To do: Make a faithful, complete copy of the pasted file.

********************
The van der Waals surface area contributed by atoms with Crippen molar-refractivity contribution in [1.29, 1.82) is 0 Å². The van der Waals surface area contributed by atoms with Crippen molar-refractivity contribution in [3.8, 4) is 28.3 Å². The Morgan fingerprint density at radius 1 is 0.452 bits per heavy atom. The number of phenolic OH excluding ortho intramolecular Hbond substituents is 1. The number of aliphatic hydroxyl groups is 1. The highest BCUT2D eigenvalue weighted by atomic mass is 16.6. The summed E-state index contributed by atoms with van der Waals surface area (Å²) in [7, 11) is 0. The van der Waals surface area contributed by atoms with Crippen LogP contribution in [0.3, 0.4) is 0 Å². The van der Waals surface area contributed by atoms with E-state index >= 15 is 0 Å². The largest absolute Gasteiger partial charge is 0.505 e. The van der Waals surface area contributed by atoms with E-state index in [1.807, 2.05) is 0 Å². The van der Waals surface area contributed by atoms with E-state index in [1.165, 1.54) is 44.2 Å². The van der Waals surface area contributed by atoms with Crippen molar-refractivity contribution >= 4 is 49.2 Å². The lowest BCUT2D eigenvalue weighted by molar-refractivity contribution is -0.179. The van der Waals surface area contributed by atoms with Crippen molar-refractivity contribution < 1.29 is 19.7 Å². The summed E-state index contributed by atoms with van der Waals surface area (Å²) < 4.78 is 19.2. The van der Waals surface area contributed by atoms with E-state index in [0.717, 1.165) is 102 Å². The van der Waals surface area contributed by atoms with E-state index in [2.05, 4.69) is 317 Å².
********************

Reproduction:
The van der Waals surface area contributed by atoms with Crippen molar-refractivity contribution in [1.29, 1.82) is 0 Å². The van der Waals surface area contributed by atoms with Crippen molar-refractivity contribution in [3.8, 4) is 28.3 Å². The Morgan fingerprint density at radius 1 is 0.452 bits per heavy atom. The number of phenolic OH excluding ortho intramolecular Hbond substituents is 1. The number of aliphatic hydroxyl groups is 1. The highest BCUT2D eigenvalue weighted by atomic mass is 16.6. The summed E-state index contributed by atoms with van der Waals surface area (Å²) in [7, 11) is 0. The van der Waals surface area contributed by atoms with Crippen LogP contribution in [0.3, 0.4) is 0 Å². The van der Waals surface area contributed by atoms with E-state index >= 15 is 0 Å². The largest absolute Gasteiger partial charge is 0.505 e. The van der Waals surface area contributed by atoms with E-state index in [1.807, 2.05) is 0 Å². The van der Waals surface area contributed by atoms with E-state index in [1.165, 1.54) is 44.2 Å². The van der Waals surface area contributed by atoms with Crippen molar-refractivity contribution >= 4 is 49.2 Å². The lowest BCUT2D eigenvalue weighted by molar-refractivity contribution is -0.179. The van der Waals surface area contributed by atoms with Crippen molar-refractivity contribution < 1.29 is 19.7 Å². The summed E-state index contributed by atoms with van der Waals surface area (Å²) < 4.78 is 19.2. The van der Waals surface area contributed by atoms with E-state index in [0.717, 1.165) is 102 Å². The van der Waals surface area contributed by atoms with E-state index in [2.05, 4.69) is 317 Å².